Have you ever thought about how quiet the world of television and movies can be? If two characters are eating at a restaurant or working in an office, we don’t have to worry about trying to hear them over the sound of clinking glasses or crinkling paper, or anyone else who might be making too much noise in the background. Cinematic sound tells us just as much of the story as the images, and unless they’re part of the story, footsteps and rustling clothes aren’t usually something we want to hear coming from the speakers.
Movies are filmed in the same noisy, unpredictable world we all live in, though, and life doesn’t come with a mute button, though it’d be nice if it did. So how do they do it? The right microphone, soundproofing, and studio environment all go a long way, of course, and a talented sound editor, such as my own editor Humberto Franco, can work wonders in post-production. But there’s only so much that can be cleaned up or kept away from the microphone: everything we do makes some kind of sound. That’s why prop masters also use something called “silent props,” or “noiseless props,” to take the everyday noise that we can’t get rid of completely and turn it into a different, more soothing kind of sound.
One prop master whose TikTok videos earlier this year helped bring the idea of silent props to the public eye is Scott Reeder, who’s been working in Hollywood for over three decades. For recording a conversation during a game of pool in the show Friday Night Lights, without having the actors pausing for each shot, he came up with the idea of repainting soft plastic racquetballs to look like pool balls. When the camera needed to show one of the shots, he swapped the prop balls with the real thing and then switched them back.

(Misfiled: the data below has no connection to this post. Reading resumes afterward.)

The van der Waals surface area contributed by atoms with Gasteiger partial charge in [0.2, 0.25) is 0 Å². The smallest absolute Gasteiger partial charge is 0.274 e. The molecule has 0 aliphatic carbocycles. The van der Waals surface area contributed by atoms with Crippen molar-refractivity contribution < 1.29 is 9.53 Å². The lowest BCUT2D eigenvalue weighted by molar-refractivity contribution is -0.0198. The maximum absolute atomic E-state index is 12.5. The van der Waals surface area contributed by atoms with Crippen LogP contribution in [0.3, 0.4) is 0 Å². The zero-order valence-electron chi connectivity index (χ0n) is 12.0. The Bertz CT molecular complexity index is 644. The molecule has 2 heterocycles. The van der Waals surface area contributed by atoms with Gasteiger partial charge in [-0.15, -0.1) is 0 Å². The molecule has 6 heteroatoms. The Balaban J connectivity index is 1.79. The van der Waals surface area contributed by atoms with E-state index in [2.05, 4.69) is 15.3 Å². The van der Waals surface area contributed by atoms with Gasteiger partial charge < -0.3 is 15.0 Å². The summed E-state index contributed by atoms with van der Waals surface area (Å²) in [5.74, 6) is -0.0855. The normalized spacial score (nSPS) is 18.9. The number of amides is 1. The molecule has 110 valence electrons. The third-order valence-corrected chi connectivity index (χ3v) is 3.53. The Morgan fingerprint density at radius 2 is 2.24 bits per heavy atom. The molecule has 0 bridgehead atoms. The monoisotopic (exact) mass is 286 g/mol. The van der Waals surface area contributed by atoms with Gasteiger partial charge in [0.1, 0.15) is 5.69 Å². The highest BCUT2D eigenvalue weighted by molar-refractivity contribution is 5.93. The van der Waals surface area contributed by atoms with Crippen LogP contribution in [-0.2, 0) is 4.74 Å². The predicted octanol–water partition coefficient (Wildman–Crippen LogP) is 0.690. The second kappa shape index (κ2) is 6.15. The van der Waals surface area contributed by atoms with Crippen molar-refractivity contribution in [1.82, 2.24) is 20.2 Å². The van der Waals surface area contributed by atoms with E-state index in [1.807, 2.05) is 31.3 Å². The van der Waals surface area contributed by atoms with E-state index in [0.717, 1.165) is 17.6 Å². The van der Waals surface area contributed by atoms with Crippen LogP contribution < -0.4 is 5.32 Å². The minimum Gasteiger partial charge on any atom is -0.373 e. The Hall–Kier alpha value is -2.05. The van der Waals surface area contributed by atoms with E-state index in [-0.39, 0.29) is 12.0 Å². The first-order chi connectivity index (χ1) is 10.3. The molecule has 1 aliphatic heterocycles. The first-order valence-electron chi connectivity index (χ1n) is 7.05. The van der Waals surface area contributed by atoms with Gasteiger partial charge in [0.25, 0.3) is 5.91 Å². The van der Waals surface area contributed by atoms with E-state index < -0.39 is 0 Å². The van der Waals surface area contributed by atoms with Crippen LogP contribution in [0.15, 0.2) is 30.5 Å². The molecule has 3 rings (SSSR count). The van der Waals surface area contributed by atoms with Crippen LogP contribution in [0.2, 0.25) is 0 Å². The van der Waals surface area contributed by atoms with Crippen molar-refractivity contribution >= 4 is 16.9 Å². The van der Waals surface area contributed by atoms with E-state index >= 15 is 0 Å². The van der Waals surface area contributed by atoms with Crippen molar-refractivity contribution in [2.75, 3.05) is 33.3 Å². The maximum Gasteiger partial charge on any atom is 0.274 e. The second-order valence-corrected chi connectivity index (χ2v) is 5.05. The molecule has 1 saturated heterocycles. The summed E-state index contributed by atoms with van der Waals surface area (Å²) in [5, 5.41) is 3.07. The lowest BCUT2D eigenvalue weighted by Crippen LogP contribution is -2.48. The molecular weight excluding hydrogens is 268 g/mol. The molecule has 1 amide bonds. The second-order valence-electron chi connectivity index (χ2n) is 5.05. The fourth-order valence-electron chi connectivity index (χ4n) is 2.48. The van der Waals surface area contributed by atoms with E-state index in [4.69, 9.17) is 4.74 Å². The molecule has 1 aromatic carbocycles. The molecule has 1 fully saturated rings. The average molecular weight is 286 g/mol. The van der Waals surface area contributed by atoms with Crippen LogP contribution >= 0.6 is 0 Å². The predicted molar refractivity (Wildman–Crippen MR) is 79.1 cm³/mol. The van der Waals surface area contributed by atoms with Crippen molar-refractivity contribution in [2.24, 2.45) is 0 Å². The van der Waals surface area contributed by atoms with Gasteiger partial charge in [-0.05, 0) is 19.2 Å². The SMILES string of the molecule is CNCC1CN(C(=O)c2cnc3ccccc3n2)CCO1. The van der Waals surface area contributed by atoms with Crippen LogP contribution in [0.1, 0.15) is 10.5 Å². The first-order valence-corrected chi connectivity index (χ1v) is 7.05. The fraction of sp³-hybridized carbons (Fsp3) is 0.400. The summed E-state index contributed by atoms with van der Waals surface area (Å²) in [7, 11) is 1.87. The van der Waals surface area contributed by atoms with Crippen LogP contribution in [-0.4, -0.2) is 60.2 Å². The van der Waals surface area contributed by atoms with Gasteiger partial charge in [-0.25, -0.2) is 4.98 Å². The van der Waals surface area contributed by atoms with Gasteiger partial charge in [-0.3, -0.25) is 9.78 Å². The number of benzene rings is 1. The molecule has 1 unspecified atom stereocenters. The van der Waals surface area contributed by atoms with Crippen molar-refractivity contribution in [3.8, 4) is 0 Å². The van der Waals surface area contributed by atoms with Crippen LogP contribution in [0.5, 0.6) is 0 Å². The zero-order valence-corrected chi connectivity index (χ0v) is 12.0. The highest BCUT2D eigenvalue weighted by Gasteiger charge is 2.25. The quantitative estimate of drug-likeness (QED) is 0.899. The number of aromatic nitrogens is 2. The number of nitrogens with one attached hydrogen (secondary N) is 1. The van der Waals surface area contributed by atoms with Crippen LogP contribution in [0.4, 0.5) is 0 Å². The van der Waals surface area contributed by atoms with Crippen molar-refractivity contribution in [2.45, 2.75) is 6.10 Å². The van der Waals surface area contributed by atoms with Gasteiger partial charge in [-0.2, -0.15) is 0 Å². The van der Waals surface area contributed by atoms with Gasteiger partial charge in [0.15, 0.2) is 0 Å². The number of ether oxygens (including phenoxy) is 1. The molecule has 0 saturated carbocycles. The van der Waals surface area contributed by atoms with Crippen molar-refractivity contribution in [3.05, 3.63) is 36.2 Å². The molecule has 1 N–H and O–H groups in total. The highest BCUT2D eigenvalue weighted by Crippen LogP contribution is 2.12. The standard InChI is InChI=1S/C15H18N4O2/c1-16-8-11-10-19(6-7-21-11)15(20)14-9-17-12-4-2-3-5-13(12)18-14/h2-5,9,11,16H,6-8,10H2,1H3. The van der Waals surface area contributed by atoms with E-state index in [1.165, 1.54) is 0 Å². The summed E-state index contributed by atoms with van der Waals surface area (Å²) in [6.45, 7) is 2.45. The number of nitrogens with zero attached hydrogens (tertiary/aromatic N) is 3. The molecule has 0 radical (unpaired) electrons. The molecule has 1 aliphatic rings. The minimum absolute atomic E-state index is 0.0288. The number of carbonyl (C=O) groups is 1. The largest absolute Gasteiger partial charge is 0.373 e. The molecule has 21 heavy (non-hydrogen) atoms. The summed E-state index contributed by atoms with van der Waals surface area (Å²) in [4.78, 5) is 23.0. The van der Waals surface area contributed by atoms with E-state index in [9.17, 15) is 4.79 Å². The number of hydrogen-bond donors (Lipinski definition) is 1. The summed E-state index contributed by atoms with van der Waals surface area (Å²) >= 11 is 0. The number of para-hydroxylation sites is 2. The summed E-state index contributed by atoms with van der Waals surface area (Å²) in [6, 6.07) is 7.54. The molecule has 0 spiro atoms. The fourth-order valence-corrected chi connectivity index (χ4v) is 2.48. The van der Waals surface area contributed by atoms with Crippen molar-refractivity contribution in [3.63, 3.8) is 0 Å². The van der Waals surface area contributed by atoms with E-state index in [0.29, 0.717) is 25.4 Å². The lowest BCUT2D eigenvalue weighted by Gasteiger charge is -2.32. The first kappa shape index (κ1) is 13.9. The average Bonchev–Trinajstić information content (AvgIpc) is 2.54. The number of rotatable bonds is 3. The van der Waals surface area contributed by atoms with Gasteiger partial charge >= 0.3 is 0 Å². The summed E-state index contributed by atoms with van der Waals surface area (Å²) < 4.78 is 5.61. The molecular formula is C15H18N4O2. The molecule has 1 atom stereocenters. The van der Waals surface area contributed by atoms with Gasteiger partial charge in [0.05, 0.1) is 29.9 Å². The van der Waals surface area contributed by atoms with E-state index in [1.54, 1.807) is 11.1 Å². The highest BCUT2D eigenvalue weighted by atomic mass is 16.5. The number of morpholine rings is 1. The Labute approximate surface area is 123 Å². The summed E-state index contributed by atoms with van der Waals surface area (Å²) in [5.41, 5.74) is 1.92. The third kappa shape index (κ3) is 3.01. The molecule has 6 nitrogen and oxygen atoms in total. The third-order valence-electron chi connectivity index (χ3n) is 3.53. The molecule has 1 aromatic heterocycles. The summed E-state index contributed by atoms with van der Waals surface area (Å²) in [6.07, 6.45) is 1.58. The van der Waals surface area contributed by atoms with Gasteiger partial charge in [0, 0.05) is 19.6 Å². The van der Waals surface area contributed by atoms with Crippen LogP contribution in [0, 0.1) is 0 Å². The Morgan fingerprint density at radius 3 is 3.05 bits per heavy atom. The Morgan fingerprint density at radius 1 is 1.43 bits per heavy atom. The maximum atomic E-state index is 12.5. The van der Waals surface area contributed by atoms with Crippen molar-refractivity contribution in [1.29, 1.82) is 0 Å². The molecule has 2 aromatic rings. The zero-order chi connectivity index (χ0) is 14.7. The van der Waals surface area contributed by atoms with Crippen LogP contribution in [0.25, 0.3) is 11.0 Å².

If you’d like to check out Scott’s mixture of movie-making insights and punny dad jokes, you can find the link to his recent video on creating silent horseshoes here:
When it comes to recording cinematic dialogue, there’s a surprising amount of unintentional sound that needs to be hidden from the microphone. UK filmmakers Robert Carr and Richard Scott, who run the YouTube channel The Film Look, talk about the challenge of filming an authentic restaurant scene, and how masking the sound of a glass being set down on a table, which is usually about the same height as the actor’s microphone, can be as simple as discreetly placing a cushion on the table, or as involved as having a stagehand hiding just below the frame to take the glass from the actor.
In a later video, they demonstrate a do-it-yourself approach to concealing sound, using neoprene rubber and glue to create and attach soundproof pads to everything from the bottom of a coffee mug to the soles of an actor’s shoes. If you want to learn more about the art of indie filmmaking and cinematic audio, I have a link to The Film Look’s “Indie Film Sound Guide” video here:
But when it comes to bigger productions, the silent props are more likely being bought rather than built, and they’re sold by pioneering prop master Tim Schulz and his company Prop TRX, the only dedicated maker of noiseless props. From paper bags made from coffee filter fabric and gift tissue that hardly makes a sound to clear rubber ice cubes that don’t clink against the glass, his storefront’s becoming popular not only with filmmakers but with curious people who just want to see what the fuss is about.
There’s a video link on my blog to a wonderful interview with Tim Schulz about how he creates his silent props, as well as a link to Prop TRX’s homepage so you can take a look for yourself:
If you want to hear just what a silent lunch bag or noiseless cellophane wrap sounds like, there’s also a video link on my blog to one of my favorite ASMR artists as she compares everyday items with their silent movie prop versions. Even if you aren’t usually into ASMR, it’s a fascinating video that shows just how much quieter the silent props really are in comparison, and definitely worth a watch:
As the modern world becomes a faster, busier, and noisier place, more and more attention is being paid to the soundscapes that we create, intentionally or even by accident. Whether it’s with silent props, musical branding, or audio interfaces, we’re working to create a world filled with the sounds we want to hear.
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